How NASCAR turned from the “dirtiest sport in the USA” into a renewable energy leader  


Keynote speakers including former Vice President and sustainability advocate Al Gore spoke at the 5th annual NASCAR Green Summit last week, highlighting the latest initiatives in their “Aggressive Action” campaign that aims to keep NASCAR at the forefront of sustainability in the world of Motorsport and the larger business community.

Various achievements were highlighted at the summit, including:

  • Pocono Racewaya 3-MW solar farm provides all the track’s energy needs and supports the local energy grid. With 40,000 solar panels on 25 acres of land next to the track, the Pocono solar project is the biggest renewable energy stadium project in the world, twice the size of the next-largest project.
  • Sonoma Raceway (formerly Infineon Raceway) – 1,700 solar panels offset 41% of the tracks energy needs. Protected habitat for wildlife including sheep and owls are maintained to minimise the environmental impact of the facility.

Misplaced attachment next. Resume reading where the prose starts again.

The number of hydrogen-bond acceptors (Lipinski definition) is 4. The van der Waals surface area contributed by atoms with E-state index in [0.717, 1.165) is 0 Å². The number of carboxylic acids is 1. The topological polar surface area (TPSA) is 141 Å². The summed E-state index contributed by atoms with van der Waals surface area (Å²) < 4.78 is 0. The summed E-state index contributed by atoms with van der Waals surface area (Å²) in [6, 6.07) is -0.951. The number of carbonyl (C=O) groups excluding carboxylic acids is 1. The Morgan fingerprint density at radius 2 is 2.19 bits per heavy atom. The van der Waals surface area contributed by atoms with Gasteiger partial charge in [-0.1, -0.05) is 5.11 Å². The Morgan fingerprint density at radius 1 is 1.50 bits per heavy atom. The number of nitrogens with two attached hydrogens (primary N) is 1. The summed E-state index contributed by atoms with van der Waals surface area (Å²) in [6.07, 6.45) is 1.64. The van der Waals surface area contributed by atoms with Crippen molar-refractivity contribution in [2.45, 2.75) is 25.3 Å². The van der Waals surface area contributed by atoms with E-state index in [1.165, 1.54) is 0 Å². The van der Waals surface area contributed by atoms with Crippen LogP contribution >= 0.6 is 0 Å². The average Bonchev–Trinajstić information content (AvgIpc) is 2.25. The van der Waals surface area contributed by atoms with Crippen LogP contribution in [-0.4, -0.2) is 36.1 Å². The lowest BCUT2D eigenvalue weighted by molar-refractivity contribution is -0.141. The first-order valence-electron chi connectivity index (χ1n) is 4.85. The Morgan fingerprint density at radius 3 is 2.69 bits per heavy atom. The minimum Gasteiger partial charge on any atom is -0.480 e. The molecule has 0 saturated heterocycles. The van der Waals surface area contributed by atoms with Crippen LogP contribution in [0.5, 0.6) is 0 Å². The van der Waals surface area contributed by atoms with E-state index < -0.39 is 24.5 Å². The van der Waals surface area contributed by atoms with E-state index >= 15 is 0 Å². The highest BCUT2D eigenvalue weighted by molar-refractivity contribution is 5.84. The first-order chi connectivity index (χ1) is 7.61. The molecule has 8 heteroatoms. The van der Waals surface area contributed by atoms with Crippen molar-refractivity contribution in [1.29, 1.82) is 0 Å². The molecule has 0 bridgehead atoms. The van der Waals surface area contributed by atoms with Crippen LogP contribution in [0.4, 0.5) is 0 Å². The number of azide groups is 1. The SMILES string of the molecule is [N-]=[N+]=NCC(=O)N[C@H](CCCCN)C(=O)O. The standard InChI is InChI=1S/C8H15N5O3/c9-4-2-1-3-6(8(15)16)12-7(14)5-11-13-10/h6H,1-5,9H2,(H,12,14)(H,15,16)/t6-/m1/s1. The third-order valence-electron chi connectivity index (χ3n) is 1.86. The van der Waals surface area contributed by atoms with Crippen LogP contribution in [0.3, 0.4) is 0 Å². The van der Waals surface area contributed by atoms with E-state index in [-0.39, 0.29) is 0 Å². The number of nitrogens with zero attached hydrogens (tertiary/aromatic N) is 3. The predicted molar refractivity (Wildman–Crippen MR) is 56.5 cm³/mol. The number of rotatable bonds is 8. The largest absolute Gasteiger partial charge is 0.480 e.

• Michigan International Speedway – was extolled for its new solar-powered building, one of the largest producers of green energy in U.S. sports. The 31-suite building and track media center is outfitted with approximately 8,000-square feet of solar panels across the rooftop that generates about 70,000 kw per hour.
  • Darlington Raceway – was lauded for its partnership with Clemson University to grow switch-grass on speedway grounds, which will later be used in production of bio-fuels.
  • Kyle Busch Motorsports – while not a NASCAR facility, their 77,000-square-foot state-of-the-art corporate headquarters houses the latest technology in geothermal heating and cooling, cocoon insulation, solar controlled glass, and LED lighting that reduces energy consumption.

Major sponsors have joined NASCAR’s campaign with brands like Coca-Cola promoting recycling of cans and bottles, and tyre supplier Goodyear processing used tyres, the material being sold to various industries for next-generation usage such as power generation and for asphalt mixtures.

After being branded the “dirtiest sport in America”, NASCAR has made substantial sustainability gains in environmental improvement and technological advances, and a recent white paper shows the sport’s commitment to sustainability is on-going with seemingly no end in sight.